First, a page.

Hunting For Devices With ARPS And Wireshark
It always gives me sense of satisfaction when I have a challenge and can leverage some knowledge to figure out.
Today I was in the lab and was powering on two Cisco switches when I noticed that they weren’t labeled with their IP addresses. I’m not sure why I did not label them, but now I have to pay for it.
For those of you who have not been in this situation before I will explain. My switches have a DB9 serial connection and of course good luck finding a computer with a serial port. So now I have to rummage through the box of wires to find the serial to USB adapter. I have had to buy a second one in 2 years since my original does not have a Windows 7 driver, but I digress. After I find the cable, I have to find the installation disk because last week I migrated to a new laptop…. I’m sure you get the picture.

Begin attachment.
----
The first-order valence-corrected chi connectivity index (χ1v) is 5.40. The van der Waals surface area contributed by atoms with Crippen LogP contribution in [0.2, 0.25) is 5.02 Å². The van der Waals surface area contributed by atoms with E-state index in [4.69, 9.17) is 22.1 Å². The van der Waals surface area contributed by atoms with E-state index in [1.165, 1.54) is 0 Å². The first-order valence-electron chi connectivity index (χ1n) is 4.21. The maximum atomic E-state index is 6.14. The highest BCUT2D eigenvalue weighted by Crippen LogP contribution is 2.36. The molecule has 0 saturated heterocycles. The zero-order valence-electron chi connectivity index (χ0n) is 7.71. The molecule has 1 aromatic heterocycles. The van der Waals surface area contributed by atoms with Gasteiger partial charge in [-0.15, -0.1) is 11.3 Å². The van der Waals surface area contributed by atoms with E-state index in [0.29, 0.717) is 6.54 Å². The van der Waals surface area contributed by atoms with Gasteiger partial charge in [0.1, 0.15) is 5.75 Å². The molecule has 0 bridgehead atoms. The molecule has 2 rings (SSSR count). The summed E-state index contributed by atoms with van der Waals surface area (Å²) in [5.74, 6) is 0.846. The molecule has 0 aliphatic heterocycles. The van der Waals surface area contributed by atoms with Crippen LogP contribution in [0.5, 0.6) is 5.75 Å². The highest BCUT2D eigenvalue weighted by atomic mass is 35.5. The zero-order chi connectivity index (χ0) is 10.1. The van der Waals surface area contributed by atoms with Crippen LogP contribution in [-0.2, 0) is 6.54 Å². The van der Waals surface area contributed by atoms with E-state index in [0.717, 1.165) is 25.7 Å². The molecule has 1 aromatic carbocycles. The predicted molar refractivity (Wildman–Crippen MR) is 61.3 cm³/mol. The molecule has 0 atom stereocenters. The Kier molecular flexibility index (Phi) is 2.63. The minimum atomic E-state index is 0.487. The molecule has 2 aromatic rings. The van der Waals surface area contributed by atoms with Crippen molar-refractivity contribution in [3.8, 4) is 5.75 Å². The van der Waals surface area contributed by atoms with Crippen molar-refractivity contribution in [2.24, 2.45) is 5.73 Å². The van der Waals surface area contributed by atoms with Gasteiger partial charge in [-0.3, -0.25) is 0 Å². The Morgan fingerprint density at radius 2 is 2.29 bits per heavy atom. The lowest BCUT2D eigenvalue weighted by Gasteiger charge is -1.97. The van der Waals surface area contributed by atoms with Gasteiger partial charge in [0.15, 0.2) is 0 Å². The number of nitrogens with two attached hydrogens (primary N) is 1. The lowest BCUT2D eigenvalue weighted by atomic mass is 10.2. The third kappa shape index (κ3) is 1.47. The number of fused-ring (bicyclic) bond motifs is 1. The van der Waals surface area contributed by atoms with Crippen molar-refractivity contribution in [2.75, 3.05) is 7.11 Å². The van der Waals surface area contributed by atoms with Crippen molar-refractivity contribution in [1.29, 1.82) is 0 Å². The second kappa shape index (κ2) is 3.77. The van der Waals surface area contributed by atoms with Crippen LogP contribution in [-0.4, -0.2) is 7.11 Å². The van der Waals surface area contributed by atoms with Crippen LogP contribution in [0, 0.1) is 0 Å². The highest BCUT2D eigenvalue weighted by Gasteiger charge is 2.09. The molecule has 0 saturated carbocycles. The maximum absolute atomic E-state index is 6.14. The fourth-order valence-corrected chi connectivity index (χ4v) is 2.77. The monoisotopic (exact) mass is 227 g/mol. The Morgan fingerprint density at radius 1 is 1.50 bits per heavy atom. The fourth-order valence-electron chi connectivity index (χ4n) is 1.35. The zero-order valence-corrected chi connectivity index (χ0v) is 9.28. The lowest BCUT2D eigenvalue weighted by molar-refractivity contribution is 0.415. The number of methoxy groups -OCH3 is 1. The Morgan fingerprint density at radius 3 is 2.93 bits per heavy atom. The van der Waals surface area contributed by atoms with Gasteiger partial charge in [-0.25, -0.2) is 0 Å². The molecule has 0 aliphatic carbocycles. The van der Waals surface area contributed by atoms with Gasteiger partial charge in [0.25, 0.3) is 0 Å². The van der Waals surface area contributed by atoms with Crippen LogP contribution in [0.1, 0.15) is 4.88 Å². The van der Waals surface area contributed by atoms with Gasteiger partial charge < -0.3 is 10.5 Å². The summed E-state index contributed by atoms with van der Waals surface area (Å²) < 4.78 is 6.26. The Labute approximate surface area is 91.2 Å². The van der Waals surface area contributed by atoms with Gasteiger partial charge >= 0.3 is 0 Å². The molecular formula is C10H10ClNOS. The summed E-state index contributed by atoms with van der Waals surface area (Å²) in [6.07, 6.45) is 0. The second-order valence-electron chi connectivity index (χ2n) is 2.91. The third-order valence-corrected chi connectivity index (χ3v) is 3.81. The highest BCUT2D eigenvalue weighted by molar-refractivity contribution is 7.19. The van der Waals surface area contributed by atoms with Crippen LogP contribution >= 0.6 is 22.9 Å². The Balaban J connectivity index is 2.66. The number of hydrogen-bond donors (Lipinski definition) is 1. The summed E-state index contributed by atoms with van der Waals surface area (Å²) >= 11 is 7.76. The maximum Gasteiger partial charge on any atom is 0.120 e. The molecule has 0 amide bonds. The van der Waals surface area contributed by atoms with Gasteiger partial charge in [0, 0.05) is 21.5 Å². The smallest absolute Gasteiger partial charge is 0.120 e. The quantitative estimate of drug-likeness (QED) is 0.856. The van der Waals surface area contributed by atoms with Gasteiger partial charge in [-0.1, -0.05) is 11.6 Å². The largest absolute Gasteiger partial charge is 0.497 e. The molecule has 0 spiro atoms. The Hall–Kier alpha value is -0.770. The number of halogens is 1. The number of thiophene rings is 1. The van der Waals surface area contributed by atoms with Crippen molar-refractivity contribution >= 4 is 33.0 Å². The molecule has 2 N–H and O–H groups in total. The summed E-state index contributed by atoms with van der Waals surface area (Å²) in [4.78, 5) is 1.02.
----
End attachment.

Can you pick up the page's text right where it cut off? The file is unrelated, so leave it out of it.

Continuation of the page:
On to plan B. I know the switches have IP addresses since I hard code IP addresses on all of my switches.
Now here’s where a bit of knowledge comes in. I know that when a device powers up and either obtains an IP addresses via DHCP/BOOTP or statically has an IP assigned it will send out a specific ARP called a gratuitous ARP.
Perfect, now all I have to do is make sure the switch port is connected to my subnet, start any protocol analyzer (I chose Wireshark) and power up the switches.
In this video I show you how to find the Gratuitous ARP quickly, create a display filter and lastly, locate the 2 switches’ IP addresses.